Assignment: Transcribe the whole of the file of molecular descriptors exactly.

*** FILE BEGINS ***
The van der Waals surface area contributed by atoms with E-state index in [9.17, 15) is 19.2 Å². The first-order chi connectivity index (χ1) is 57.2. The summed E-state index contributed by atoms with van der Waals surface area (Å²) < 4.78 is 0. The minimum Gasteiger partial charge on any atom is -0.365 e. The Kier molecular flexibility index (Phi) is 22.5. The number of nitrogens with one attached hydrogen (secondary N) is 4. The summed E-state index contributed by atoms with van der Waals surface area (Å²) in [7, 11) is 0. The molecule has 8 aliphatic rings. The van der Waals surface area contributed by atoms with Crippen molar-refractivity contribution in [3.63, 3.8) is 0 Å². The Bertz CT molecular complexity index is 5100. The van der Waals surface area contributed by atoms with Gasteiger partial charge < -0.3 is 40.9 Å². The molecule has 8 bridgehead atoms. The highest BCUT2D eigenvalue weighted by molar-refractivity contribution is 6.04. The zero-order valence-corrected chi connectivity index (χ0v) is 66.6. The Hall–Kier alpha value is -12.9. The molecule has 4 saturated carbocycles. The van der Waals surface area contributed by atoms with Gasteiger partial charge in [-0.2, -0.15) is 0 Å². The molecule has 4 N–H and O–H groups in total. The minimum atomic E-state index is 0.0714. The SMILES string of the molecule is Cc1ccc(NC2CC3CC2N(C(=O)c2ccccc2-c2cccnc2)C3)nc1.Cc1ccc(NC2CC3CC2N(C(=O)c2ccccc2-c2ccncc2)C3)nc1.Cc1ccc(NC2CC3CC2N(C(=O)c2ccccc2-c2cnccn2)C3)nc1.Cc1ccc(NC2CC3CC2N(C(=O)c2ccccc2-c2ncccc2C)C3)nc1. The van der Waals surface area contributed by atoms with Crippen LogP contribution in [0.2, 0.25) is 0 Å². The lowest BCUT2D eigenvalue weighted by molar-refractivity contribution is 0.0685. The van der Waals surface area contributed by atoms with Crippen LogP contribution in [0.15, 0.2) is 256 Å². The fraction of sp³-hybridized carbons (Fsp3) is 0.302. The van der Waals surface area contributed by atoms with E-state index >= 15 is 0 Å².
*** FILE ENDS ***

The van der Waals surface area contributed by atoms with E-state index in [9.17, 15) is 19.2 Å². The first-order chi connectivity index (χ1) is 57.2. The summed E-state index contributed by atoms with van der Waals surface area (Å²) < 4.78 is 0. The minimum Gasteiger partial charge on any atom is -0.365 e. The Kier molecular flexibility index (Phi) is 22.5. The number of nitrogens with one attached hydrogen (secondary N) is 4. The summed E-state index contributed by atoms with van der Waals surface area (Å²) in [7, 11) is 0. The molecule has 8 aliphatic rings. The van der Waals surface area contributed by atoms with Crippen molar-refractivity contribution in [3.63, 3.8) is 0 Å². The Bertz CT molecular complexity index is 5100. The van der Waals surface area contributed by atoms with Gasteiger partial charge < -0.3 is 40.9 Å². The molecule has 8 bridgehead atoms. The highest BCUT2D eigenvalue weighted by molar-refractivity contribution is 6.04. The zero-order valence-corrected chi connectivity index (χ0v) is 66.6. The Hall–Kier alpha value is -12.9. The molecule has 4 saturated carbocycles. The van der Waals surface area contributed by atoms with Gasteiger partial charge in [-0.2, -0.15) is 0 Å². The molecule has 4 N–H and O–H groups in total. The minimum atomic E-state index is 0.0714. The SMILES string of the molecule is Cc1ccc(NC2CC3CC2N(C(=O)c2ccccc2-c2cccnc2)C3)nc1.Cc1ccc(NC2CC3CC2N(C(=O)c2ccccc2-c2ccncc2)C3)nc1.Cc1ccc(NC2CC3CC2N(C(=O)c2ccccc2-c2cnccn2)C3)nc1.Cc1ccc(NC2CC3CC2N(C(=O)c2ccccc2-c2ncccc2C)C3)nc1. The van der Waals surface area contributed by atoms with Crippen LogP contribution in [0.2, 0.25) is 0 Å². The lowest BCUT2D eigenvalue weighted by molar-refractivity contribution is 0.0685. The van der Waals surface area contributed by atoms with Crippen LogP contribution in [0.15, 0.2) is 256 Å². The fraction of sp³-hybridized carbons (Fsp3) is 0.302. The van der Waals surface area contributed by atoms with E-state index >= 15 is 0 Å².